Green bananas: a diabetes-friendly snack


(Content Updated 3/23/2017)

By Joy Stephenson-Laws and the pH health care professionals

Bananas are one of the most popular fruits around. In fact, they seem to be America’s favorite fruit, according to the USDA. The average American eats 27 pounds of bananas a year, and it’s no wonder! They’re high in potassium, dietary fiber, antioxidants, and vitamins B6 and C.

But what you may not know about bananas is that you don’t have to wait for them to turn yellow to enjoy them. In fact, there may be benefits of eating them green that you don’t get when they’re ripe. Both green and yellow bananas have their own perks, but people who have diabetes should lean toward the green ones.

What are the benefits of green bananas for a person with diabetes?

You may have noticed that bananas get sweeter as they ripen. This is because the bananas’ chemical composition changes through the ripening process, turning from starch to sugar. This means the green, unripe bananas have much less sugar than the fully ripe bananas.

Additionally, recent research shows resistant starch, found in green bananas, may improve insulin sensitivity. Resistant starch is a type of starch that “resists” digestion, thereby acting like fiber and making you feel full longer. However, when it is cooked, most of the starch in a green banana becomes highly digestible and is no longer “resistant.”

Resistant starch has also shown promise for being a natural weight loss tool. However, if you’re like the average American, you probably don’t get nearly enough resistant starch in your diet. A typical Western diet contains highly digestible starches that have a high glycemic index.

Foods like potatoes, rice, pasta, cereals and breads are low in resistant starch. Cooked legumes, peas and green bananas are high in resistant starch. They also have a lower glycemic index!

What are some general benefits of green bananas?

What are the benefits of yellow bananas?

  • Easier to digest due to higher glycemic index
  • Higher levels of antioxidants the more they ripen
  • Produces a cytokine called TNF (Tumor Necrosis Factor), which means ripe bananas have anti-cancer properties as they combat abnormal cells

So which is better overall?

Because bananas change as they ripen, they offer different benefits at each stage. While many people will continue to eat mostly yellow bananas with brown spots because of their antioxidants, green bananas may be better option for those with diabetes.

But what are the downsides of green bananas?

Green bananas may taste less sweet or be more bland than yellow bananas, and their texture tends to be much firmer. For that reason, they may not be the tastiest snack raw, but there are many ways you can prepare them! Here are some ideas.

Simple and creative ways to use raw green bananas

  • Slice and mix your green bananas with yogurt and oats for breakfast!
  • Dip your green bananas in yogurt, roll in chopped nuts and freeze them as an ice cream or popsicle alternative.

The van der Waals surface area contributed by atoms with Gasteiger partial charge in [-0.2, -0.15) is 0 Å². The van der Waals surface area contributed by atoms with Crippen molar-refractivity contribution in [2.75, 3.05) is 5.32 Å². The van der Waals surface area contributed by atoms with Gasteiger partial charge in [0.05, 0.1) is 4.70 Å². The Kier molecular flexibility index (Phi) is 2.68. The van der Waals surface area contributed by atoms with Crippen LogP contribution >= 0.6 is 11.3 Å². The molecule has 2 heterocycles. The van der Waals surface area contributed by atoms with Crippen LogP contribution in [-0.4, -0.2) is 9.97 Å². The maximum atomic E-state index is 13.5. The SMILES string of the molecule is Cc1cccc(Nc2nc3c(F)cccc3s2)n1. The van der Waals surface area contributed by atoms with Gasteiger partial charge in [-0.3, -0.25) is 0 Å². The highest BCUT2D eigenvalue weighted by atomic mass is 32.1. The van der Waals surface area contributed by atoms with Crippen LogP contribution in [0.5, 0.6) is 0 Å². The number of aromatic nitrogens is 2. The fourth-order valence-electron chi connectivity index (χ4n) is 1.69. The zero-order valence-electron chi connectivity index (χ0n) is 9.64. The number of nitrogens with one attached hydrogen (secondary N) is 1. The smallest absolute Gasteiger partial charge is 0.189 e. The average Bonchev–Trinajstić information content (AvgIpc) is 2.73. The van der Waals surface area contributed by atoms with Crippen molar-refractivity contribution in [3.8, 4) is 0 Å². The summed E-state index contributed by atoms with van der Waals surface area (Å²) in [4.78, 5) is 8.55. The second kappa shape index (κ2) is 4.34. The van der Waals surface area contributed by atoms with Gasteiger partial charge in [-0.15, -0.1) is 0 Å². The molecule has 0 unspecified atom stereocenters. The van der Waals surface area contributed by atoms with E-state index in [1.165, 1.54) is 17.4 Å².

• Dice and toss green bananas with lemon juice, salt, sugar and onion to make a tangy banana chutney.

Zesty banana salad

You will need:

  • 2 cups coarsely chopped bananas
  • ¾ cup fresh curds, whisked
  • ½ cup finely chopped fresh mint leaves
  • Salt to taste
  • 2 tsp sugar
  • A few drops of lemon juice
  • ½ cup peeled and roughly chopped cucumber
  • ½ TBSP roasted and coarsely crushed peanuts

For the garnish:

  • 1 TBSP roasted and coarsely crushed peanuts
  • ½ TBSP finely chopped dill leaves
  • ½ tsp finely chopped green chillies


  1. For the dressing, combine the curds, mint leaves, salt, pepper and sugar in a bowl, mix well and keep aside.
  2. Combine the bananas, lemon juice, cucumber, salt, dill leaves, crushed peanuts and prepared dressing and toss well.
  3. Serve chilled garnished with peanuts, dill leaves and green chillies.

In Caribbean cooking, green bananas are often boiled. Boiling them is, of course, a healthier and less fatty option than frying them. Here is a simple way to boil them as a side dish:

  1. Fill a large pot two-thirds full of water. Add a dash of salt. Bring the water to a boil over medium-high heat.
  2. Wash the outside of the banana peels with soapy water to remove pesticides. Place the whole, unpeeled green bananas into the boiling water. You can add 1 tsp of lemon juice to the water to prevent the bananas from turning brown. Allow them to boil for 20 minutes or until they are soft enough to be easily pierced with a fork.
  3. Remove the bananas from the boiling water. Use a paring knife to make a lengthwise slit into the banana peel. Remove the peel from each banana.

More dishes you can try:

Enjoy Your Healthy Life!

The pH professional health care team includes recognized experts from a variety of health care and related disciplines, including physicians, attorneys, nutritionists, nurses and certified fitness instructors. This team also includes the members of the pH Medical Advisory Board, which constantly monitors all pH programs, products and services. To learn more about the pH Medical Advisory Board, click here.


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